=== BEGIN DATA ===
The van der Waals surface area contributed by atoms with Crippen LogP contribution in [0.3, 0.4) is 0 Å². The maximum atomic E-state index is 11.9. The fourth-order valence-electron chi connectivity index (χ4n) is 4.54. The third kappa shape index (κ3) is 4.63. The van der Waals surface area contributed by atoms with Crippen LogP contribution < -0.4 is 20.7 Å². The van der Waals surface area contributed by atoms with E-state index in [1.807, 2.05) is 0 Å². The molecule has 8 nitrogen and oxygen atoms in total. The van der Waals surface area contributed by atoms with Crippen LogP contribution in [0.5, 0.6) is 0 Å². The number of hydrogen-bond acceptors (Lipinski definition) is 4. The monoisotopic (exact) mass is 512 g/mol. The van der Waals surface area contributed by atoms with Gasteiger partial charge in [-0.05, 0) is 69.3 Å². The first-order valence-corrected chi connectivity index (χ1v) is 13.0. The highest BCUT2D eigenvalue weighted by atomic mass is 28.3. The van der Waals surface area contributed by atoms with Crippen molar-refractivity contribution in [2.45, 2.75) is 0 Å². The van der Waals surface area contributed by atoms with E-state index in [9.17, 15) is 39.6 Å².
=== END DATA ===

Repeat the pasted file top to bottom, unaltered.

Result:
The van der Waals surface area contributed by atoms with Crippen LogP contribution in [0.3, 0.4) is 0 Å². The maximum atomic E-state index is 11.9. The fourth-order valence-electron chi connectivity index (χ4n) is 4.54. The third kappa shape index (κ3) is 4.63. The van der Waals surface area contributed by atoms with Crippen LogP contribution < -0.4 is 20.7 Å². The van der Waals surface area contributed by atoms with E-state index in [1.807, 2.05) is 0 Å². The molecule has 8 nitrogen and oxygen atoms in total. The van der Waals surface area contributed by atoms with Crippen LogP contribution in [0.5, 0.6) is 0 Å². The number of hydrogen-bond acceptors (Lipinski definition) is 4. The monoisotopic (exact) mass is 512 g/mol. The van der Waals surface area contributed by atoms with Gasteiger partial charge in [-0.05, 0) is 69.3 Å². The first-order valence-corrected chi connectivity index (χ1v) is 13.0. The highest BCUT2D eigenvalue weighted by atomic mass is 28.3. The van der Waals surface area contributed by atoms with Crippen molar-refractivity contribution in [2.45, 2.75) is 0 Å². The van der Waals surface area contributed by atoms with E-state index in [9.17, 15) is 39.6 Å².